I was recently invited to speak at Nevada Commission on Tourism’s annual Rural Roundup, which is a conference and social gathering of people working in the tourism industry in rural Nevada. Yes, there are places to visit in Nevada outside of Las Vegas, Reno and Lake Tahoe, and there is something to do besides hitting up Burning Man one week in August. For a state with a whole lot of empty space, there are an impressive number of interesting and quirky towns, attractions and historical tidbits, and that’s exactly what the Rural Roundup is intended to highlight.
In many of the destinations outside of Nevada’s biggest and most popular cities, tourism budgets are small and staff is often made up of part-time employees or volunteers. These are people who are passionate about the places they represent, and their passion has spurred a desire within me to explore more of my state.
Because of the way I travel, I’ve probably seen more of the state of Nevada than most people, but there is so much more in the state that I want to see and experience. During this particular trip, I got a peek at just a few of the highlights tucked between Las Vegas and Ely, where Rural Roundup was held this year.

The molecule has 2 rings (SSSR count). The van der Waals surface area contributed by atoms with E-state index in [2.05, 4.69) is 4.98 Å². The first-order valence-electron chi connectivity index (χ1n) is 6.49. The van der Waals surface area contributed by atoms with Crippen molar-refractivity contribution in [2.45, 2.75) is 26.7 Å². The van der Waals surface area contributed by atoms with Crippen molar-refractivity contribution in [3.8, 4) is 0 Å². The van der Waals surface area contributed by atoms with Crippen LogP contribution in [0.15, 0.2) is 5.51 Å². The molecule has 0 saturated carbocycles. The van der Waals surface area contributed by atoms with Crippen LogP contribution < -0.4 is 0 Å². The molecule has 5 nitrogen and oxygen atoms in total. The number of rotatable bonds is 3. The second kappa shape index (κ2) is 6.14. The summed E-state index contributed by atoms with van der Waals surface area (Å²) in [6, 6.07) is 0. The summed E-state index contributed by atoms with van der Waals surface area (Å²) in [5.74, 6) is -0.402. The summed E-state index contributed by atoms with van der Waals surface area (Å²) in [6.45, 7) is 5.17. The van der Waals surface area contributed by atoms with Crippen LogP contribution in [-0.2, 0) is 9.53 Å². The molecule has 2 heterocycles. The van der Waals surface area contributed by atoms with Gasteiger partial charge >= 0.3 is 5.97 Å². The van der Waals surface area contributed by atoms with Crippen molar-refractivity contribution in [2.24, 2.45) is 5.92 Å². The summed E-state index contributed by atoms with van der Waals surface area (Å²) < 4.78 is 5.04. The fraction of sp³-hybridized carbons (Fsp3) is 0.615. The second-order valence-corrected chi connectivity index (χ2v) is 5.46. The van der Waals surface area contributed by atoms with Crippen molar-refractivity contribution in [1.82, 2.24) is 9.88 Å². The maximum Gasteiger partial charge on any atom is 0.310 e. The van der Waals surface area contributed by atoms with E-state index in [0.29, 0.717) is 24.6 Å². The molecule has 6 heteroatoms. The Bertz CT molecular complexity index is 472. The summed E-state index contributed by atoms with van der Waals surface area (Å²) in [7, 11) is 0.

- Cathedral Gorge State Park in Panaca is almost like a miniature version of Bryce Canyon National Park in Utah with its own version of hoodoo-like spires. It’s a small park with only a couple hiking trails, but there is camping available and lots of free space to wander up the slot canyons and into the caves created by the spires. Next time I pass through, I definitely plan on having my good camera with me.
- I’ve been to Lehman Caves in Great Basin National Park before, and I’ve written about my conflicted feelings regarding the site. During this visit, I was pleased to discover that the park rangers are talking about how we can learn from the mistakes made in the past, and there is an emphasis on protecting those natural assets that we’ve chosen to explore and share.
- I rode the Nevada Northern Railway, just one of the many trains like this throughout the state. We got to witness a recreated Wild West shoot out while we were on board, which was lots of fun, and I’ve heard that the wintertime Polar Express train that runs here is pretty awesome as well.
These are a few of the many relatively unknown sites in Nevada, and now that I’ve spent a little more time in some of the loneliest, most isolated parts of the continental United States, I’ve resolved to spend even more time there. My husband and I are already talking about taking a couple weeks to road trip through rural Nevada to explore some of these hard to reach but no less rewarding attractions.
The Nevada Commission on Tourism has an awesome website that assists in travel planning for all parts of the state. It’s where I’ll start when I begin to make our travel plans. If you’re considering a similar trip, I’d suggest a stop there first.